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Published December 14, 2021

Why You Need a Will and How to Write One

Writing a legally binding will in Canada depends on the laws of your province or territory. You can choose to write a will yourself or hire a lawyer to assist you.

Writing a last will and testament is a crucial part of estate planning. When written correctly, a will explains how to divide your assets when you pass away. It’s important to understand how to properly write a will before getting started, so that your wishes will be honored. If you die without a properly written will, the government may ultimately decide how your assets are divided.

» MORE: Steps for basic estate planning

What is a will?

A will is a legally-binding document that details how you want to divide up your assets and property upon your death. Each province and territory has its own estate laws that govern how a will can be drafted, and what it must or must not contain.

Why should I write a will?

Life events that generally signal that it’s a good time to make a will include marriage, buying a house, having a child or a deterioration of your health. Basically, as soon as you have an asset that you really value and that you want to ensure goes to someone you love, it may be time to write a will. Indeed, a will is the only foolproof way to ensure your possessions are divided according to your wishes once you die.

You’re not legally required to have a will, but if you die without one, it’s not your family or loved ones who will control how your assets are divided, but rather the courts.

Each province and territory has its own unique estate laws that govern how someone’s money, property and other valuables are divided if they die intestate (without a will). In fact, if you and your spouse die without a will, the courts will even decide who becomes a guardian to your dependent children.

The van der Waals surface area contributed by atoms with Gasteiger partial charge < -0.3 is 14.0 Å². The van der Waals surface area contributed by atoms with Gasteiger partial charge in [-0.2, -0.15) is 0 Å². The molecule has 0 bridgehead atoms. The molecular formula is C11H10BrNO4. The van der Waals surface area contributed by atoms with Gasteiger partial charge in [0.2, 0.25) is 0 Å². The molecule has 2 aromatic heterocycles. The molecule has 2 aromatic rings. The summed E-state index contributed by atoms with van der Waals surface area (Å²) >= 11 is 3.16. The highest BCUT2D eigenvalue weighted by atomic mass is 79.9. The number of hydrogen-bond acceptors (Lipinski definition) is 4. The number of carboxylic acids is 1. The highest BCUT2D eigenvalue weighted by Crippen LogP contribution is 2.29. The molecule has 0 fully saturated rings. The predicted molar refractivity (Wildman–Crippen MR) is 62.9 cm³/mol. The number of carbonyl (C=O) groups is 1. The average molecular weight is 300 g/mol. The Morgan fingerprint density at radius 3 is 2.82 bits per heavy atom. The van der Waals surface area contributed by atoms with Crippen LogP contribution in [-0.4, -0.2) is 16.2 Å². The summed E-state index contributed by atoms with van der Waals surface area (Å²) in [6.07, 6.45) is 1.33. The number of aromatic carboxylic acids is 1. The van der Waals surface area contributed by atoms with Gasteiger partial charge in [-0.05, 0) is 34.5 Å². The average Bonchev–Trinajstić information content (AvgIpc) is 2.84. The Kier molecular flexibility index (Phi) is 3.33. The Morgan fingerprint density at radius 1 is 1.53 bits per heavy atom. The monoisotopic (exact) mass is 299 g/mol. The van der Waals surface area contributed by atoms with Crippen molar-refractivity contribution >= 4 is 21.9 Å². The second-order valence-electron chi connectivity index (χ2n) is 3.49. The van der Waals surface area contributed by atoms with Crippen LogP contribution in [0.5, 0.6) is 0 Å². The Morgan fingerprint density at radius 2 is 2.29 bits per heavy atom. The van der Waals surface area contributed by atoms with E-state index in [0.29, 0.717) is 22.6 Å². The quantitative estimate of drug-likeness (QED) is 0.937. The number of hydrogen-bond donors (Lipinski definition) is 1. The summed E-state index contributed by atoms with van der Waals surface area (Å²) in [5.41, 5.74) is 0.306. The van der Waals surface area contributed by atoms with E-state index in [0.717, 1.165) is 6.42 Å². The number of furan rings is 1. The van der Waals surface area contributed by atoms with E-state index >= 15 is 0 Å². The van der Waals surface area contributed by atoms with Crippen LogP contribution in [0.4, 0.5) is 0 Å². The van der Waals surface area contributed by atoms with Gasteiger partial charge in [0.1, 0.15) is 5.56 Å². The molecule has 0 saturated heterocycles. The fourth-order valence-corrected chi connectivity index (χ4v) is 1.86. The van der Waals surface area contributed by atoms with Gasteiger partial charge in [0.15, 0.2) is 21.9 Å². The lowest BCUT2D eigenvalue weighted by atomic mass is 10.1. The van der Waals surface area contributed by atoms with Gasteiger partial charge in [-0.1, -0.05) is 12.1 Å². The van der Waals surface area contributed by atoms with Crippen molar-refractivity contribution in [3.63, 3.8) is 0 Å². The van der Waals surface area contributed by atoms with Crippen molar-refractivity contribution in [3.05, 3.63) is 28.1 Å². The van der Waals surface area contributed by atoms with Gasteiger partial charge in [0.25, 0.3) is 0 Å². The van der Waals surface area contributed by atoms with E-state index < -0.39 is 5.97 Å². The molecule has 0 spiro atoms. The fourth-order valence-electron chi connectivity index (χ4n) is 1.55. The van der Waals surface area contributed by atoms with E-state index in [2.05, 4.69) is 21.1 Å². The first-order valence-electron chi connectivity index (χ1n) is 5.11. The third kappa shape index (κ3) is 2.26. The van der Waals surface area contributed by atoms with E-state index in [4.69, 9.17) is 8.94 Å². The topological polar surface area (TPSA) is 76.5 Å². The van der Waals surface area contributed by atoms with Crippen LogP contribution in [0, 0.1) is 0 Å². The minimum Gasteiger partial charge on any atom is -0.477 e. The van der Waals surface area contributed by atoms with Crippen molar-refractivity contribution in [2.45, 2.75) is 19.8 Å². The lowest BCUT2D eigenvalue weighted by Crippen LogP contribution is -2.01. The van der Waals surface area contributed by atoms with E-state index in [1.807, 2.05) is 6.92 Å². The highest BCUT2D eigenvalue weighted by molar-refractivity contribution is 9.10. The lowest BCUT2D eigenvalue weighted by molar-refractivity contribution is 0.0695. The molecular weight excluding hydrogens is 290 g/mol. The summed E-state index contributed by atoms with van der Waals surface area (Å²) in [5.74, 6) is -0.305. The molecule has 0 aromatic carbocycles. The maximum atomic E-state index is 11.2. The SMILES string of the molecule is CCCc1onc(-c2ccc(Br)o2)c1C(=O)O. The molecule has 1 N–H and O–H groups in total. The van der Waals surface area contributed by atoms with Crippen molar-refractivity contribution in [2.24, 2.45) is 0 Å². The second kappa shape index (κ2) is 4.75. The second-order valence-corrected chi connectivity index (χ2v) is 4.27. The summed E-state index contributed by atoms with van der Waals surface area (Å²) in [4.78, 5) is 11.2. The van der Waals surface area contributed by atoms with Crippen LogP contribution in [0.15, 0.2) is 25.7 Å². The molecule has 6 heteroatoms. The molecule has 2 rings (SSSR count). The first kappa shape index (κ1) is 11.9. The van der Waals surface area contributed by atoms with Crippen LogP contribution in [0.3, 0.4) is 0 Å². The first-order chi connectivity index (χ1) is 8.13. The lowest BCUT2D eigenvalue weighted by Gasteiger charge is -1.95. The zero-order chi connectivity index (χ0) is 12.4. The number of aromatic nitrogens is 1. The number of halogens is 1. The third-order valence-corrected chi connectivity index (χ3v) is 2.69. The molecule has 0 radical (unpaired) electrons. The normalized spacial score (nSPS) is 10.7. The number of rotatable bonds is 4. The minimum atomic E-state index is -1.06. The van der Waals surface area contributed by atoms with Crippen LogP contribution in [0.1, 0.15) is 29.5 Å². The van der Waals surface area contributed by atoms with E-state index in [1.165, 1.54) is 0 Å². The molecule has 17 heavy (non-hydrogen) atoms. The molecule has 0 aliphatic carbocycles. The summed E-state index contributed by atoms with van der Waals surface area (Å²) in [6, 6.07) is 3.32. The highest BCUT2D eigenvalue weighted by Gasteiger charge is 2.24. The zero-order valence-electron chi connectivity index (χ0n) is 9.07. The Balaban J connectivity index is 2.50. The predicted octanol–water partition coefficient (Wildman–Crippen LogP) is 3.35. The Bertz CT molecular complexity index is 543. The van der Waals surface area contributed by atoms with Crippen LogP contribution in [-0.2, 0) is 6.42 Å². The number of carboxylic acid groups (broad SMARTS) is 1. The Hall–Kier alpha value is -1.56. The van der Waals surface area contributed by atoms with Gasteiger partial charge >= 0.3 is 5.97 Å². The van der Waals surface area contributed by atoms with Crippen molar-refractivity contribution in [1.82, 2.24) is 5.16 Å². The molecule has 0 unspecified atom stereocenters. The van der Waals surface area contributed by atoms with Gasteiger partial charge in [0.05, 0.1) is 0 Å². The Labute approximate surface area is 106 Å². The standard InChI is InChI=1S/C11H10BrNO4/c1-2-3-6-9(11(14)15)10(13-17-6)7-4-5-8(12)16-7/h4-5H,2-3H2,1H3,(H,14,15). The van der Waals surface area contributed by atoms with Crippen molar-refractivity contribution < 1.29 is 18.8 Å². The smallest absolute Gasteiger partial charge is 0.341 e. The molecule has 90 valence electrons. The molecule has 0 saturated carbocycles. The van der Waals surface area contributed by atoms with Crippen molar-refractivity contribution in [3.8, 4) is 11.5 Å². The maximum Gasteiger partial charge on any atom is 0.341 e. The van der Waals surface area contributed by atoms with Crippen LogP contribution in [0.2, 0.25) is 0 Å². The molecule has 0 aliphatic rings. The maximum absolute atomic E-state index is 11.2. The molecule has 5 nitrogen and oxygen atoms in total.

» MORE: Here’s how much money you’ll need to retire

What is included in a will?

A will usually details your assets and how you want those assets divided among your beneficiaries. A will should also name an executor (or executors), which is the person who will be in charge of managing your will, paying estate taxes, ensuring all the beneficiaries receive their inheritance and more.

Your will should also include information about trusts you may have set up for any dependents and, if relevant, who you would like to be the guardian of your children.

You can also include any charitable donations you want to make. And if you have a cherished pet, you can use your will to name a pet guardian and set aside money for the animal’s care.

» MORE: Understanding Canada’s tax brackets

How to write a will

In Canada there are several ways to write a legally-binding will.

1. Handwrite your will

The easiest and cheapest (but also most easily contestable) will is a handwritten version, also known as a holograph will. You simply write out your wishes in your own handwriting and sign and date it. The problem with a handwritten will is that it’s not legally binding in all provinces, and it’s very easy to make mistakes or overlook essential details, such as creating  trusts for minor children.

2. Use a basic DIY will kit